Completion

It’s a weird thing when you complete something you have worked on for years. That moment when you type the final word of a story you imagined for the first time when you were barely six years old. It is bittersweet though. What do I work on now? For twenty years I have imagined a world beyond what I lived in and just over the past few years have I taken to really spending time writing it down. Tonight I typed the final word and it was amazing. To finally get the first part of the story down and complete was great. The next steps ahead are what terrifies me though. What if I just spent years writing out nearly 77,000 words just to find out I suck as a writer and that no one will ever read my story? What if I spent all this time just to be rejected by agents and publishers and be stuck with a manuscript that will never see the light of day. 

I guess that is why this is so bitter sweet for me. I love my story, I love the world I created and the plot and the characters, but I imagined them, so of course I love them. How do I make other people fall in love with them also? Especially since some agents do not even want a sample, they just want a summary. How do you make someone understand the progression and growth and depth of your characters and your story when all they want is a 1000 word summary and then if they want to read more they will ask for it. Pouring your heart and soul into something and then having to sell it like some sleezy used car salesman just so you can get the full manuscript read is counterintutitve to my nature. I hate forcing things on others, but I feel if I do not force it that it may not happen. The agents that ask for a sample I feel more comfortable with. I like knowing that they will at least get to read part of the story before they reject it or ask for more. It seems a more natural, though I would say ten pages is a little on the low side to really get a feel for the book. I typically say twenty five pages is when I decide if I like or dislike what I am currently reading. Twenty five may be too much or agents to read every time they receive a submission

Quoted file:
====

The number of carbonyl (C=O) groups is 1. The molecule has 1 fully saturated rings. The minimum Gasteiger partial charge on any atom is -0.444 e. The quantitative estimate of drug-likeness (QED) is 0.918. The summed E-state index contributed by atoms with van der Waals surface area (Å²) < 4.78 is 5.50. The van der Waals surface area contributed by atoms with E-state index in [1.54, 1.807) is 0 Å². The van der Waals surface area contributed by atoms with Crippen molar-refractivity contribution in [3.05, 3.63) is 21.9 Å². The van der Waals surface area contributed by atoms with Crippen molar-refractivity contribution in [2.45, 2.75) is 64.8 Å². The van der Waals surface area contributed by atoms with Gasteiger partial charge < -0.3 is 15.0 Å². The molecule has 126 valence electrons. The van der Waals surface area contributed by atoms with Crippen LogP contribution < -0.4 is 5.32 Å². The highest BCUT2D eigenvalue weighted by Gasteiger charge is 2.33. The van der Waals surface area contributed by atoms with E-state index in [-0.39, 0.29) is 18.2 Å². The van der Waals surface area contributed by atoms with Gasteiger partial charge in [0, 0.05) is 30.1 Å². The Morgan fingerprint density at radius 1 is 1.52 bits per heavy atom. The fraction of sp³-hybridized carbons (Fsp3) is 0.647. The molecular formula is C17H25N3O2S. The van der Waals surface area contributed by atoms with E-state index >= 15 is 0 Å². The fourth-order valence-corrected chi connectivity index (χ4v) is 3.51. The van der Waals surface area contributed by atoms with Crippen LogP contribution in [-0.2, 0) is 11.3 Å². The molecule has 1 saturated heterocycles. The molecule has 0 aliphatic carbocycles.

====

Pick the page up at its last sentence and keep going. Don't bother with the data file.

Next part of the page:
They other part of the submission process I find annoying is that some agents say they will not even respond if they do not wish to read the manuscript in its entirity. I understand that not every submission is good enough yet, or is a good idea, but to not even take the time to write a simple email and say that you are not interested seems rude in a way. Someone has put time and effort into their submission, could you not spend a few moments to write a stock response that tells the submitter that though you appreciate them submitting you are not interested at this time? Otherwise they could sit there for 6-8 weeks just wanting a response. I would rather receive a letter saying an agent was uninterested than never hear back at all. 

The sweet side to all of this is that after twenty years the first story I ever wrote is at its full potential. Not only is it at its full potential, it has a sequel that needs to be written. Though the first book has been completed, there is a second and possibly more if I leave enough open ends. I even left room for a prequel if I feel like moving backward in time within my world. I have so many options that I am excited for where to move next. I have the second book in my head, and there will most likely be a third. I can’t see myself drawing the story out much further. I was never one to enjoy series’ that continued long after they should have ended. 

I have a road ahead of me when it comes to the publishing process, but I also have a road ahead of me to work on other aspects of my story. Both roads are equally exciting, and luckily I can travel both at the same time.